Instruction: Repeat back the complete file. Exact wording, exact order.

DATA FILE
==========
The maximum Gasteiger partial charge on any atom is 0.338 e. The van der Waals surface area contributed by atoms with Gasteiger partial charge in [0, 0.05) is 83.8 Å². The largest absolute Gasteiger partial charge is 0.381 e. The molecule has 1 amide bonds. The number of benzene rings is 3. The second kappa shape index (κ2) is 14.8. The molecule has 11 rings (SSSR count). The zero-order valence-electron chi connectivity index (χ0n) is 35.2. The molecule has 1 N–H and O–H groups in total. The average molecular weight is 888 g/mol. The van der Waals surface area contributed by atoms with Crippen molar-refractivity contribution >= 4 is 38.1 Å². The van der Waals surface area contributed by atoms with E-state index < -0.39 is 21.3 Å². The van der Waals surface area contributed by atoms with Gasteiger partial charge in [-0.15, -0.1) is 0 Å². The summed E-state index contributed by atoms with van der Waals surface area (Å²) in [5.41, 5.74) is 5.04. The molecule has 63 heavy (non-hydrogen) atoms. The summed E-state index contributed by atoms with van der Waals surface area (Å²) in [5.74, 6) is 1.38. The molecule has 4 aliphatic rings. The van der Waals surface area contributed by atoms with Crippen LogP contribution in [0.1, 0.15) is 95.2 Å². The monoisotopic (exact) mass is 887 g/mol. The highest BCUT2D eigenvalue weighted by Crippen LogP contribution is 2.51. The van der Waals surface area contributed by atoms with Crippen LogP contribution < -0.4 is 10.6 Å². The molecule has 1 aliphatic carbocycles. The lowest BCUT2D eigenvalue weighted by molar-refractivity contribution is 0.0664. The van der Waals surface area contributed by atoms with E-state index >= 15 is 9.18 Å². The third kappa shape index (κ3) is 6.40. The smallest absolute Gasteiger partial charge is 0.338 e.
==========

The maximum Gasteiger partial charge on any atom is 0.338 e. The van der Waals surface area contributed by atoms with Gasteiger partial charge in [0, 0.05) is 83.8 Å². The largest absolute Gasteiger partial charge is 0.381 e. The molecule has 1 amide bonds. The number of benzene rings is 3. The second kappa shape index (κ2) is 14.8. The molecule has 11 rings (SSSR count). The zero-order valence-electron chi connectivity index (χ0n) is 35.2. The molecule has 1 N–H and O–H groups in total. The average molecular weight is 888 g/mol. The van der Waals surface area contributed by atoms with Crippen molar-refractivity contribution >= 4 is 38.1 Å². The van der Waals surface area contributed by atoms with E-state index < -0.39 is 21.3 Å². The van der Waals surface area contributed by atoms with Gasteiger partial charge in [-0.15, -0.1) is 0 Å². The summed E-state index contributed by atoms with van der Waals surface area (Å²) in [5.41, 5.74) is 5.04. The molecule has 63 heavy (non-hydrogen) atoms. The summed E-state index contributed by atoms with van der Waals surface area (Å²) in [5.74, 6) is 1.38. The molecule has 4 aliphatic rings. The van der Waals surface area contributed by atoms with Crippen LogP contribution in [0.1, 0.15) is 95.2 Å². The monoisotopic (exact) mass is 887 g/mol. The highest BCUT2D eigenvalue weighted by Crippen LogP contribution is 2.51. The van der Waals surface area contributed by atoms with Crippen LogP contribution < -0.4 is 10.6 Å². The molecule has 1 aliphatic carbocycles. The lowest BCUT2D eigenvalue weighted by molar-refractivity contribution is 0.0664. The van der Waals surface area contributed by atoms with E-state index >= 15 is 9.18 Å². The third kappa shape index (κ3) is 6.40. The smallest absolute Gasteiger partial charge is 0.338 e.